Valentine's Day is often said to be a ploy by greeting card companies looking to cash in on people drunk in love. Regardless if this is actually true or not, there's no denying that February 14 is synonymous with the emotion - as well as the commercialism surrounding the day - which includes tried-and-true purchases like flowers, chocolates and jewelry.
According to Facebook internal data, Valentine's Day is joined by Christmas Eve, Christmas Day and New Years Eve as the most popular dates on the calendar to get engaged.
If finding the right match is priority number one, and securing a "yes" to a proposal is a close second, nestled between the discovery phase and "death do us part" is finding the right engagement ring to seal the deal.
Purchasing an engagement ring can seem like a daunting task, especially for those who have never purchased jewelry before. Adding further confusion to the process are antiquated ideas about how much money should be spent.
If this year, next, or 10 years from now you intend on taking the plunge, consider these eight purchasing tips for buying an engagement ring.
How much to spend
Conventional customs of yesteryear used to dictate that a person should spend three months' salary on an engagement ring. In an imagined scenario where the proposer made $100,000 USD a year, he/she should spend $25,000 USD on the engagement ring.
When online jewelry retailer Brilliant Earth recently conducted a survey to find out what men and women thought should be spent on an engagement ring, they found that most people - 75 percent of men and 83 percent of women - believed you should pay $5,000 USD or less on an engagement ring and just 9 percent of men and 5 percent of women thought spending $10,000 USD or more is appropriate.
In 2015, The Knot found that the average engagement ring spend was $5,978 USD.
The four C's
The "four C's" of purchasing a diamond refers to cut, clarity, carat and color.
Cut refers to the angles and proportions of the stone and has the largest impact on the diamond's brilliance. Thus, if a stone is cut either too shallow or too deep, the light entering and subsequently leaking out of the bottom and sides will make it appear dull and murky. According to The Knot, a "well-cut diamond will have two factors: mirror-like facets and a 'white light' reflected both internally and externally, also known as the brilliance, or what will make your engagement ring shine bright."
Clarity is evaluated by viewing the gemstone under 10x magnification which unveils tiny signatures (not unlike fingerprints) which tell the story of how a diamond was unearthed and treated, and classified as "Mineral inclusions," "Naturals" and "Feathers."
The most recognized and commonly used system to determine a diamond's clarity was created by the Gemological Institute of America (GIA). A flawless diamond shows absolutely no inclusions and is considered very rare. As you run down the scale - IF, VVS1, VVS2, VS1, VS2, SI1, SI2, I1, I2 and I3 - reflect a descending order of quality with the latter-most described as containing obvious inclusions that are visible without any magnification.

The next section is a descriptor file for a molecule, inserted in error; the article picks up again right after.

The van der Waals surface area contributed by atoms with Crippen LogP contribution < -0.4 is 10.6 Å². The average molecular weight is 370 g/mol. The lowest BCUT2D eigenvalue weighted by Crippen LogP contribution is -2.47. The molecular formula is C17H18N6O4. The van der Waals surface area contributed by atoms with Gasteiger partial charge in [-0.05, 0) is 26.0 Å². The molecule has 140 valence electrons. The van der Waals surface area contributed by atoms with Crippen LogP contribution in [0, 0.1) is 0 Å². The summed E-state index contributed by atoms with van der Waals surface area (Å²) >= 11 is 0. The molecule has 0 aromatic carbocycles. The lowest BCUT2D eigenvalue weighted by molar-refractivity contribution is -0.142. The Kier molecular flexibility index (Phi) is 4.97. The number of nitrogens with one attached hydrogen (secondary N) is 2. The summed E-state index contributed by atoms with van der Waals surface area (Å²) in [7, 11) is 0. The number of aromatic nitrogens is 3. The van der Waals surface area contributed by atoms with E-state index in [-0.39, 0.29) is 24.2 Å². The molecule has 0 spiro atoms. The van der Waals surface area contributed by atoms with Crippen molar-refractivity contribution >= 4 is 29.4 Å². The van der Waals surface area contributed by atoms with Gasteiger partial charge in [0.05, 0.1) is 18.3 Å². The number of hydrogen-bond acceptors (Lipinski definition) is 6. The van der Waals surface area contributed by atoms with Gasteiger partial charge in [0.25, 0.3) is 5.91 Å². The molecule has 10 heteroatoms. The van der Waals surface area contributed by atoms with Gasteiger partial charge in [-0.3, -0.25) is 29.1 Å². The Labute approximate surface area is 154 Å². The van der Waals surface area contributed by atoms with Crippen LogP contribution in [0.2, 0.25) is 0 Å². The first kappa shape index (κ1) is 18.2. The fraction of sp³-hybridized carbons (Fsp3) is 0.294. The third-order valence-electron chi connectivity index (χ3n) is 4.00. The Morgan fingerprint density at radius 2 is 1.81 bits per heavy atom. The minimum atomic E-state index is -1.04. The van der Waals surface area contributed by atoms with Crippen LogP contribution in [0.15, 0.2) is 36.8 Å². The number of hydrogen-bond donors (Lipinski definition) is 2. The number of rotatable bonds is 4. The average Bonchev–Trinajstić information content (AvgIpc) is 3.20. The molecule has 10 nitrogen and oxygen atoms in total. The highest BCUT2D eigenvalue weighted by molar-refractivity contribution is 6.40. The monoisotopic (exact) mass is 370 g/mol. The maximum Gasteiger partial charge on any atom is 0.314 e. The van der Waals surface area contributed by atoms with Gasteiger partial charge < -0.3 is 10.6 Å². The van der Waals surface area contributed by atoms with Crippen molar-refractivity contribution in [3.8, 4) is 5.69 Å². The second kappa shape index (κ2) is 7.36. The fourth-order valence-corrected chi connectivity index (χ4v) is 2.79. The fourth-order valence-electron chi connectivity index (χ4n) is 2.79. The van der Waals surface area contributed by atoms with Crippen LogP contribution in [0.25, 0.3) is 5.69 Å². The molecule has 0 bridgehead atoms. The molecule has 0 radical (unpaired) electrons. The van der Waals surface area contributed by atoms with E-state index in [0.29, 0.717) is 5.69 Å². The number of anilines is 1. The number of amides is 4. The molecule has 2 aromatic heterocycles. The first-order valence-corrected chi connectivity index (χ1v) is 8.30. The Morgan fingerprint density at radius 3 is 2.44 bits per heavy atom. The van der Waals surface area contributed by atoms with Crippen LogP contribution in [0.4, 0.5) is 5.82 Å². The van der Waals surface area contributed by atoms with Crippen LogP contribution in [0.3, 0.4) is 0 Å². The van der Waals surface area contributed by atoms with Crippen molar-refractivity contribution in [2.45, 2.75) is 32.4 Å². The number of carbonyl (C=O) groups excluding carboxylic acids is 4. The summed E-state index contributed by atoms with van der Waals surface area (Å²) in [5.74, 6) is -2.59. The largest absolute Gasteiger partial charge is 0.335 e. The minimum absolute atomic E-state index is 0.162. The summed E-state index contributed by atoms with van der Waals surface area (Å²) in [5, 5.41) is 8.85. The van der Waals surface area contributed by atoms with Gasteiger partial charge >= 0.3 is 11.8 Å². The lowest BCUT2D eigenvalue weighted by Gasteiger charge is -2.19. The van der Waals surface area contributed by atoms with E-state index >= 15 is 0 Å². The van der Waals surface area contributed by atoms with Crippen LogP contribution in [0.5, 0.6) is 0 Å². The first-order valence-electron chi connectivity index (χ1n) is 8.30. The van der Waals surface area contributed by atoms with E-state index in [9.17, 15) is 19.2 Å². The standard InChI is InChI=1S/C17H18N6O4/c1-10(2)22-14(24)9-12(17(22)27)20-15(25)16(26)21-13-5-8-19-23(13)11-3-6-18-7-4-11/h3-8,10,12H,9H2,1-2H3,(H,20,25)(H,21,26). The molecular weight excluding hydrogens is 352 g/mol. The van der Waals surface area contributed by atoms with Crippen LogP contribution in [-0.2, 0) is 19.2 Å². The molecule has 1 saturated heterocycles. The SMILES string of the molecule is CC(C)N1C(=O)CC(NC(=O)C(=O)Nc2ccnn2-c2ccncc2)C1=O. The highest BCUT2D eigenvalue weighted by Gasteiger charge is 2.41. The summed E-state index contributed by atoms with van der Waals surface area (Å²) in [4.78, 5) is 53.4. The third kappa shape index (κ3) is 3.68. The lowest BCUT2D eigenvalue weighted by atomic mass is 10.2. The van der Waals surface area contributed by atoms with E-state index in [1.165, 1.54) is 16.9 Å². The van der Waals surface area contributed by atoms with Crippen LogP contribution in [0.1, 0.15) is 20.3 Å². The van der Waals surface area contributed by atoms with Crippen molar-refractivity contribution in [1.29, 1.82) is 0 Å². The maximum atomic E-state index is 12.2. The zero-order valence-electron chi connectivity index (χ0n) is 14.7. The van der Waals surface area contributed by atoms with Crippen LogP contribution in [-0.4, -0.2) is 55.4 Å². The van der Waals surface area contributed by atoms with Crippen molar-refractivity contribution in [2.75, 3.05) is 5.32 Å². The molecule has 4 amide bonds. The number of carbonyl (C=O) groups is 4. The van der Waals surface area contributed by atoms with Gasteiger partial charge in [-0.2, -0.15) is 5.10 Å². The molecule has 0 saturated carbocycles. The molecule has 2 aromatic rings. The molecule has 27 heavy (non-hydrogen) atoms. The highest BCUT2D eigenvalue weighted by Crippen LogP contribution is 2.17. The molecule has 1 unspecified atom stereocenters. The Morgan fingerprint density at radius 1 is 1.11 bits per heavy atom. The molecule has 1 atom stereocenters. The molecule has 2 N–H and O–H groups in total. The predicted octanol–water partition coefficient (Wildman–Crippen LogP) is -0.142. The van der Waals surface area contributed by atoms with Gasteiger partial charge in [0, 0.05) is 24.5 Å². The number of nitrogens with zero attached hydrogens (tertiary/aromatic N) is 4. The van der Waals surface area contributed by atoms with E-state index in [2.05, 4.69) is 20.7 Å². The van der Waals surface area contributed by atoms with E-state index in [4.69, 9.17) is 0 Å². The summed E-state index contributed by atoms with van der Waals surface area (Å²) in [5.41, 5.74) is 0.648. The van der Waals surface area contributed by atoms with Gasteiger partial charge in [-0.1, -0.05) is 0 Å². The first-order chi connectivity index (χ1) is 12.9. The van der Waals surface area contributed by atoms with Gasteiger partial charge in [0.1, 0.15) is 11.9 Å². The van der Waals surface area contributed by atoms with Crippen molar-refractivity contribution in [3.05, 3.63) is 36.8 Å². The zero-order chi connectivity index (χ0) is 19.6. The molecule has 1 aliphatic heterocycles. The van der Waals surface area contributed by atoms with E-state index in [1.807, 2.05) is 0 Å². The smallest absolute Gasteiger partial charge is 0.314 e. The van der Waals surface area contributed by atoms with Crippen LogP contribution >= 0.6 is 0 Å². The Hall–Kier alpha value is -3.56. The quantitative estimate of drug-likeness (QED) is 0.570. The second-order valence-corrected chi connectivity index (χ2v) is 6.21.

Color is also a major factor in determining a stone's value. In general, colorless diamonds are the most expensive (except in the case of very rare colors like blue, pink, red, yellow, green and brown). Using the same Gemological Institute of America (GIA) scale, colorless are classified as D, E & F; near colorless are G, H, I & J; faint yellow is K, L & M, N, O, P, Q and R are very light yellow; and S, T, U, V, W, X, Y and Z are light yellow.
Carats refer to the weight of the diamond, not the size. Due to the cut of the diamond, a stone can actually appear to be much bigger than a stone that is actually denser and thus has a larger carat. Additionally, since large stones are much more rare, a single 2-carat diamond will cost much more than two 1-carat diamonds.
Diamonds are cut into 10 standard shapes - round, princess cut, oval, marquise, pear-shaped, cushion cut, emerald cut, asscher cut, radiant cut and heart-shaped.
Since round cut diamonds have become the most preferred shape for brides/spouses, they cost more. Thus, a person can save up to 40% by choosing a non-round diamond.
The "trade up" clause
While most people view an engagement ring as tangible and expensive proof of one's love, many people opt for sensible "starter" rings with an eye for trading up as circumstances evolve in the relationship.
Not only does it allow you to purchase other things - car, condo, house, which services life's other needs - but it has become quite customary for grand gestures on anniversaries to come in the form of new engagement rings.
Most jewelers allow for "trade in" where they give you money towards a future purchase (that's at least double the value).